April 18, 2024

■  Ofelia C. Empian 

Ibaloys from all over Baguio City, Benguet, and elsewhere converged at the Ibaloy Heritage Garden (IHG) in Burnham Park to celebrate the 15th Ibaloy Day on Feb. 23.

The celebration kicked off with a parade from Session Road to Harrison Road and culminated at the IHG with the Ibaloy clans, together with the local officials of Baguio City and neighboring towns of Benguet led by Vice Mayor Faustino Olowan; councilors Jose Molintas; Isabelo Cosalan, Jr.; Arthur Allad-iw; and Fred Bagbagen and Benguet Rep. Eric Yap, government and private agencies, and civil society organizations led by the Onjon Ni Ivadoy, Inc., among other participants.

Olowan, in his speech, recognized the contributions of the Ibaloy community in the building of the City of Pines.

“We owe it to the Ibaloys of Baguio and Benguet that is why we are all here today,” Olowan, a Kankanaey of Mountain Province, said.

Yap, meanwhile, vowed to support the Ibaloys in their programs for the community. 

“I will help whatever I can a long a I am here in Benguet and even if I am no longer in office,” Yap said.

National Commission on Indigenous Peoples Executive Director Mervyn Espadero, an Ibaloy himself, through an audio message, assured his solidarity with his fellow Ibaloys in their assertion of their land rights.

Espadero cited Mateo Cariño, who defended the land rights of the Ibaloys, which spurred the creation of the Native Title or the Cariño Doctrine.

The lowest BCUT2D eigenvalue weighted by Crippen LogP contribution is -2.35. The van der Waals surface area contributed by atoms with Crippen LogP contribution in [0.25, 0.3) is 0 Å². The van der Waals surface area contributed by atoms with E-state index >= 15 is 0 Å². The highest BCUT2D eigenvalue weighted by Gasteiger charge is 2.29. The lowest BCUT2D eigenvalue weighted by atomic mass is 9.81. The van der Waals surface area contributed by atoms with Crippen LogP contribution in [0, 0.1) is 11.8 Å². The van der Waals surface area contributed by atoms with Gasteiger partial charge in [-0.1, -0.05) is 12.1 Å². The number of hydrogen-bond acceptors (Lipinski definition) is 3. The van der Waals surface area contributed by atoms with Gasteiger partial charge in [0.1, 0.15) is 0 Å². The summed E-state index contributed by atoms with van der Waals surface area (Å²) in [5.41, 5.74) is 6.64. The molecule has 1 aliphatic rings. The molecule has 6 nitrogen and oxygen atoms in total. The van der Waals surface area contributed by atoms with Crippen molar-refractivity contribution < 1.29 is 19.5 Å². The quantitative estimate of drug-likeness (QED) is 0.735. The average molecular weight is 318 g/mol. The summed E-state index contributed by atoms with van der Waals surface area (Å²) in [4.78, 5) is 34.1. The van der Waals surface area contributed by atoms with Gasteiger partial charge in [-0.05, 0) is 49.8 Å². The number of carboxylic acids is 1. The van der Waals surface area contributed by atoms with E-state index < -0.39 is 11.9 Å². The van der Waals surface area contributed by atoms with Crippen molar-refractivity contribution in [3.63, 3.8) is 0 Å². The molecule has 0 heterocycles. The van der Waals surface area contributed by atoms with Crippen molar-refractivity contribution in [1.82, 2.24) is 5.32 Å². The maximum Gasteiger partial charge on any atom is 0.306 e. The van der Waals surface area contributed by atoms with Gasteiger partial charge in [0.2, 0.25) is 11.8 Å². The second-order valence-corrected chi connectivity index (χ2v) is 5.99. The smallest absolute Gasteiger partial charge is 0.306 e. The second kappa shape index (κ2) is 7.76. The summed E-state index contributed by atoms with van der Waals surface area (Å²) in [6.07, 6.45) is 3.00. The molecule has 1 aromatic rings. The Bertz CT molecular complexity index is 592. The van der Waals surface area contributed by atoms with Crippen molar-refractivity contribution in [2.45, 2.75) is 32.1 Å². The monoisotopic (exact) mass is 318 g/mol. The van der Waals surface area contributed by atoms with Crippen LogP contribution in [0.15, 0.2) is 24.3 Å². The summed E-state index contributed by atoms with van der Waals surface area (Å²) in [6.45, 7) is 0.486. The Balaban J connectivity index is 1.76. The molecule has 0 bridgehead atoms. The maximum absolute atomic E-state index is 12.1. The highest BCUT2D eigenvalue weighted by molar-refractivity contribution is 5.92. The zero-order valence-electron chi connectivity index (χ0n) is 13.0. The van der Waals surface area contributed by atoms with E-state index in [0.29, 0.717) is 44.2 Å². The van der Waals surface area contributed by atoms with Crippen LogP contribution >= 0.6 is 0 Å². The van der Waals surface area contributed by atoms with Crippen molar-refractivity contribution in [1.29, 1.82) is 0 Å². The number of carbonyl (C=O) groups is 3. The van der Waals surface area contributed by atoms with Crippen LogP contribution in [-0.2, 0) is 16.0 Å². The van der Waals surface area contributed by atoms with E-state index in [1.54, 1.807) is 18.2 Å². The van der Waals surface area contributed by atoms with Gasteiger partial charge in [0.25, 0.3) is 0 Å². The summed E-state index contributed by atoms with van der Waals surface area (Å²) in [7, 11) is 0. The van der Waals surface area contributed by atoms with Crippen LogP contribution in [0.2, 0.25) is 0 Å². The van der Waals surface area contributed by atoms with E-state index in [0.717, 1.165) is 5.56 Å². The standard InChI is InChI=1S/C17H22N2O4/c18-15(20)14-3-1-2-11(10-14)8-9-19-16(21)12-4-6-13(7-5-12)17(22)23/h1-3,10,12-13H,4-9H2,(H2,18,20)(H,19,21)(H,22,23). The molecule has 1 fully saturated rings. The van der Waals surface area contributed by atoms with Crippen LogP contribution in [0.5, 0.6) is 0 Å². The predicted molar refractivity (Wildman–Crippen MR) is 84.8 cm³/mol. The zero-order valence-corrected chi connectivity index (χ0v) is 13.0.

The Native Title refers to the Feb. 23, 1909, United States Supreme Court ruling that recognized the native rights of Ibaloy chieftain Mateo Cariño over cattle lands, which were expropriated by the American military in 1903.

The Cariño Doctrine is being used by other countries in Asia, New Zealand, Australia, among others by indigenous peoples and aborigines to assert their rights over their ancestral lands.

“This served as the groundwork for the protection of land rights and became the guiding principles of the Indigenous Peoples Rights Act, that also sets the mandates and guidelines of the NCIP,” Espadero said.

He assured his support for the programs and efforts of the Ibaloys through the Onjon in upholding the integrity of these laws for the protection of not only the Ibaloys, but all indigenous peoples of the country.

With the theme, “Semek mo, Ipa’sas mo (Love in action)”, the celebration helps to continue the rich culture and tradition of the Ibaloys, who are considered as the original settlers of Baguio City.